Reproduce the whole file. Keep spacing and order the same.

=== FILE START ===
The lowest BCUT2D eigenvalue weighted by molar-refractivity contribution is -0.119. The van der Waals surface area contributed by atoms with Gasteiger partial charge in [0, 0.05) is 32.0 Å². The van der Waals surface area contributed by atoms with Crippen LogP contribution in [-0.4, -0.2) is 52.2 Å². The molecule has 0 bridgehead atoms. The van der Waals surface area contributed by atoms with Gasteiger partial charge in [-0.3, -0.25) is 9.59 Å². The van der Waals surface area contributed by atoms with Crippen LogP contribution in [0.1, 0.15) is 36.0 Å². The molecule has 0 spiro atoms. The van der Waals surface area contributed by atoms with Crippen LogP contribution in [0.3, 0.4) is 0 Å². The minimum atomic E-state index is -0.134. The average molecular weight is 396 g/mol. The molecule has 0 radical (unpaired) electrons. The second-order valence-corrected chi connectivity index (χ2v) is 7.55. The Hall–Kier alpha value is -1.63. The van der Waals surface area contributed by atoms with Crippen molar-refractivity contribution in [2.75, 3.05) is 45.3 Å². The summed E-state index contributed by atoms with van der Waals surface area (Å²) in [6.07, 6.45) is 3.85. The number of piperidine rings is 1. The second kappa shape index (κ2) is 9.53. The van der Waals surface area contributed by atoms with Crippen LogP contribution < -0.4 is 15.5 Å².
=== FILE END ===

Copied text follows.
The lowest BCUT2D eigenvalue weighted by molar-refractivity contribution is -0.119. The van der Waals surface area contributed by atoms with Gasteiger partial charge in [0, 0.05) is 32.0 Å². The van der Waals surface area contributed by atoms with Crippen LogP contribution in [-0.4, -0.2) is 52.2 Å². The molecule has 0 bridgehead atoms. The van der Waals surface area contributed by atoms with Gasteiger partial charge in [-0.3, -0.25) is 9.59 Å². The van der Waals surface area contributed by atoms with Crippen LogP contribution in [0.1, 0.15) is 36.0 Å². The molecule has 0 spiro atoms. The van der Waals surface area contributed by atoms with Crippen LogP contribution in [0.3, 0.4) is 0 Å². The minimum atomic E-state index is -0.134. The average molecular weight is 396 g/mol. The molecule has 0 radical (unpaired) electrons. The second-order valence-corrected chi connectivity index (χ2v) is 7.55. The Hall–Kier alpha value is -1.63. The van der Waals surface area contributed by atoms with Crippen molar-refractivity contribution in [2.75, 3.05) is 45.3 Å². The summed E-state index contributed by atoms with van der Waals surface area (Å²) in [6.07, 6.45) is 3.85. The number of piperidine rings is 1. The second kappa shape index (κ2) is 9.53. The van der Waals surface area contributed by atoms with Crippen LogP contribution < -0.4 is 15.5 Å².